Members of the group before they set off.
The fact that they were all found dead is both strange enough and tragic enough as it is; but things truly took a turn for the bizarre when forensics got their hands on the data. The first five bodies found were determined to have died of hypothermia– perhaps unsurprising given the lack of clothing, though that is a mystery in and of itself. But that cedar tree that Krivonischenko and Doroshenko had been found under? It wasn’t just a tree. The branches had been broken off the tree at a height of approximately five meters, and traces skin and other tissues were found embedded in the trunk. The implication is not only that the two skiers tried to climb the tree, but also that they were so frantic that they kept scrambling at it in spite of the broken branches until their hands were literally raw. Furthermore, Slobodin and Thibeaux-Brignolle both had skull fractures, and Dubinina and Zolotareva both had broken ribs. And let’s not forget that Dubinina, Zolotareva, Thibeaux-Brignolle, and Kolevatov were found in a ravine some distance away. Kolevatov was found to have died of hypothermia. Dubinina, Zolotareve, and Thibeaux-Brignolle died due to their wounds.
Oh, and Dubinina was missing her tongue.
Initially, it was thought that perhaps indigenous Mansi people might have attacked and murder the group for trespassing on their land; the apparent lack of a struggle, however, discredited this theory. The lack of clothing may have been due to something called “paradoxical undressing”: Already suffering from moderate to severe hypothermia, a person may become disoriented and confused, at which point they may begin shedding their clothing. But still other clues were harder to explain: The tent, for instance, had been ripped open from the inside; the footsteps around the camp indicated that all the group members had left the camp of their on accord, though the positions of the bodies Dyatlov, Slobodin, and Kolmogorov showed that they had been trying to return to it; the injuries of the group found in the ravine could not, according to Dr. Boriz Vozrohdenny, have been caused by another human (“It was equal to the effect of a car crash,” he said); and what little clothing had been found on the bodies all demonstrated a high level of radioactive contamination.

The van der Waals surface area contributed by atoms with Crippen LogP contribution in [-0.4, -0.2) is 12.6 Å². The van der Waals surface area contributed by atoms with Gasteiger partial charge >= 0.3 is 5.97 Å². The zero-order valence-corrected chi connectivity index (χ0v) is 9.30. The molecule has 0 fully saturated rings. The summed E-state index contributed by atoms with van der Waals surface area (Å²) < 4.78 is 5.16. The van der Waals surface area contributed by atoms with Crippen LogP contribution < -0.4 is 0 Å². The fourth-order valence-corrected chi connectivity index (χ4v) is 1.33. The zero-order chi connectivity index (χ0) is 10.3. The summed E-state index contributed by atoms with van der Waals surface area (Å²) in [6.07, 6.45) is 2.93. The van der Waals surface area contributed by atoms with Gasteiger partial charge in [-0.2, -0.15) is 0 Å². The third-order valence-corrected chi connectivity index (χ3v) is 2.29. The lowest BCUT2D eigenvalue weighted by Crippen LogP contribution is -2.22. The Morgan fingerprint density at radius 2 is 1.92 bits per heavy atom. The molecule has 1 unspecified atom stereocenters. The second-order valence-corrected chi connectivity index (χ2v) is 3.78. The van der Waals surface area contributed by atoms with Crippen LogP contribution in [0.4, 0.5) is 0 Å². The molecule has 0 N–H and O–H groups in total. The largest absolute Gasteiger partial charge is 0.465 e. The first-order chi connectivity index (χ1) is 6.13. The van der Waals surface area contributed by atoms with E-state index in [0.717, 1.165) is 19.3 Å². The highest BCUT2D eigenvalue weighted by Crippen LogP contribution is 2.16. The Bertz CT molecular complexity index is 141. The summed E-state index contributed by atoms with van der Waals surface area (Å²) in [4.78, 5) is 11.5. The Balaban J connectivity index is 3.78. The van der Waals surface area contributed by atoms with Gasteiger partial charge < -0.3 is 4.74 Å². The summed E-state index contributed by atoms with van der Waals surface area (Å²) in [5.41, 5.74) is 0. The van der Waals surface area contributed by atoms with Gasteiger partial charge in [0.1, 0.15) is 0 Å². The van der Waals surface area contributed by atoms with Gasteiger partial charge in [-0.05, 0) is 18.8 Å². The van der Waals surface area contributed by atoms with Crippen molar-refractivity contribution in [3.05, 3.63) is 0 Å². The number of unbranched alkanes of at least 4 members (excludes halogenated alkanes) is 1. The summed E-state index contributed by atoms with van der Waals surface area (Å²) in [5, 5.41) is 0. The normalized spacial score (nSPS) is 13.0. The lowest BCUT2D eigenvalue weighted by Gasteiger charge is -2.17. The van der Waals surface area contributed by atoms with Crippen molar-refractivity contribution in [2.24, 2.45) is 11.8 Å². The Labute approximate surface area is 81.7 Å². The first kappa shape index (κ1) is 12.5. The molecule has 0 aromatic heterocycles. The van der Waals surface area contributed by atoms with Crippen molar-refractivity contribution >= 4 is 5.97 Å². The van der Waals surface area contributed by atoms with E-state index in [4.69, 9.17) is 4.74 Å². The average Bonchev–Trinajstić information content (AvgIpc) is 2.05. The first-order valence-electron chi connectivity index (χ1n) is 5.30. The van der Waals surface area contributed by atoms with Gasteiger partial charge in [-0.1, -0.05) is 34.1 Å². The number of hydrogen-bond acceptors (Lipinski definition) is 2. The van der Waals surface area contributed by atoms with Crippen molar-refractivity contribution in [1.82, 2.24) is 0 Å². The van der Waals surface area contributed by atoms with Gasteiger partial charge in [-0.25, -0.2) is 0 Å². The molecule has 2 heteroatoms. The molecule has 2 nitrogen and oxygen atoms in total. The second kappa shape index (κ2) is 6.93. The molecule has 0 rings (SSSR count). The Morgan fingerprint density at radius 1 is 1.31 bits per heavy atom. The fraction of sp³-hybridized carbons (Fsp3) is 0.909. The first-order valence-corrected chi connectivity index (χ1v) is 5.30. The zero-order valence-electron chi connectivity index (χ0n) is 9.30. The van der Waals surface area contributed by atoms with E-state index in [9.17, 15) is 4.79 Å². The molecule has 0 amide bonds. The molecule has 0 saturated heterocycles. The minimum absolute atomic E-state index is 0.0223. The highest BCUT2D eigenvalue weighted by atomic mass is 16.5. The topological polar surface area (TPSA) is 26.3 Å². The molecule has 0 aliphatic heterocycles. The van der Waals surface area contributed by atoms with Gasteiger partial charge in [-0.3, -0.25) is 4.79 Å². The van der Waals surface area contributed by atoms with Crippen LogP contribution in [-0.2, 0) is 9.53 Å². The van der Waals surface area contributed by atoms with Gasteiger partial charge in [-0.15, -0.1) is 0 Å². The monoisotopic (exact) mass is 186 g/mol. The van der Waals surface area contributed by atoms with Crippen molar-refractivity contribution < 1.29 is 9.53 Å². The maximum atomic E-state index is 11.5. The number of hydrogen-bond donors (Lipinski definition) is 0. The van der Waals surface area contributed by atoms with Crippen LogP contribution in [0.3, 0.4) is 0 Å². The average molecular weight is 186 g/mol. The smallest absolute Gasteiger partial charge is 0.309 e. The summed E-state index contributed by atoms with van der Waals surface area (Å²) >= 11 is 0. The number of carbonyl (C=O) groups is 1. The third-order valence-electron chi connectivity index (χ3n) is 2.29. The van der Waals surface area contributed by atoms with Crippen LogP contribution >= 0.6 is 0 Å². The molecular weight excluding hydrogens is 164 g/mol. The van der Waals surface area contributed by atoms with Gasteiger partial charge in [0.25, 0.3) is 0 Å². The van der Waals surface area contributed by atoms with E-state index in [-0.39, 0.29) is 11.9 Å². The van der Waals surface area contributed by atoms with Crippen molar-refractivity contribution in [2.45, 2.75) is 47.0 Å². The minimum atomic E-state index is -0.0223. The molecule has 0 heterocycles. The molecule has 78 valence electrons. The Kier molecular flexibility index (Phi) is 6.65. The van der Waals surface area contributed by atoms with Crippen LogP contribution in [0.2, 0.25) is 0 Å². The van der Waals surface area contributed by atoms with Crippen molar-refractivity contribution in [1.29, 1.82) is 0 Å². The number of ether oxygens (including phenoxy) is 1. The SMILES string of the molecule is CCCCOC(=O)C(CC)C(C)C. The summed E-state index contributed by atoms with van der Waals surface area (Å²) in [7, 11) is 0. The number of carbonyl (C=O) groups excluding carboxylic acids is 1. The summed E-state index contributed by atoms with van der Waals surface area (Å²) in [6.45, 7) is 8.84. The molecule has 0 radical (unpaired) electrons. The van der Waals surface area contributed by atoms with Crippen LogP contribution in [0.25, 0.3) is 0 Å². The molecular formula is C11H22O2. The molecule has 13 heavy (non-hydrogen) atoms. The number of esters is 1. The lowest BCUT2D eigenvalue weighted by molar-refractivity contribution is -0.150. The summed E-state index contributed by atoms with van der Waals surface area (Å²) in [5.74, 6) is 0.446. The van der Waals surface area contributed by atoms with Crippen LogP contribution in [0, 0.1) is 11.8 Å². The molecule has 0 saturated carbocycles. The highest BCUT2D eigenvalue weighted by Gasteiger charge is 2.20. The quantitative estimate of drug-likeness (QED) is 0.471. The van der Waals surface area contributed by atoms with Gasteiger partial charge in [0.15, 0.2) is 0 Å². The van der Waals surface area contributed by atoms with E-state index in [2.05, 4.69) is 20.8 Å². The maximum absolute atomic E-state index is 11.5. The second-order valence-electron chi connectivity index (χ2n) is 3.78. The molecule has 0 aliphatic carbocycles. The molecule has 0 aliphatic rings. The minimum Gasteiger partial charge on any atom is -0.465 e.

Yes. The clothing was radioactive.
But late in May in 1959, the inquest into the deaths of the nine skiers ceased due to the absence of a guilty party. The final verdict declared the group died because of a “compelling unknown force.” The files pertaining to the inquest were packed away carefully and sent to a secret archive. And that, as they say, was that.
Here’s the scariest part: All of this is absolutely, 100% true. The pass they were found in was named Dyatlov Pass, after the team’s leader, and the unknown events of February 1 that led to the group’s tragic fate have been dubbed the Dyatlov Pass Incident. A few of the claims that rolled in later on, however, may or may not be true. What claims? Try these on for size:
- After the funerals, many of the victims’ relatives said that the victims’ skin had turned an odd brown color.
- The source of the radiation was never found.
- A group of hikers about 50 kilometers south of the Dyatlov team reported sightings of strange orange spheres in the north—the direction towards Kholat Syakhl—on the evening of February 1.
- Large amounts of scrap metal were reportedly found in the area around the camp.
These claims have led many to believe that the Dyatlov Pass Incident was caused by either the paranormal or the government. The spheres point to the paranormal; the other pieces of information point to the possibility that the government or the military had used the area and were now involved in a cover-up.
I don’t know, guys. This story is so truly strange and unusual that I don’t think we’re ever going to find a satisfactory explanation to what happened—especially not 53 years on. All we can really do is ensure that the ill-fated ski team is never forgotten. They may be dead, but as long as someone is thinking of them, they can never truly be gone. Cold comfort, perhaps; but hey. Sometimes, that’s all we’ve got.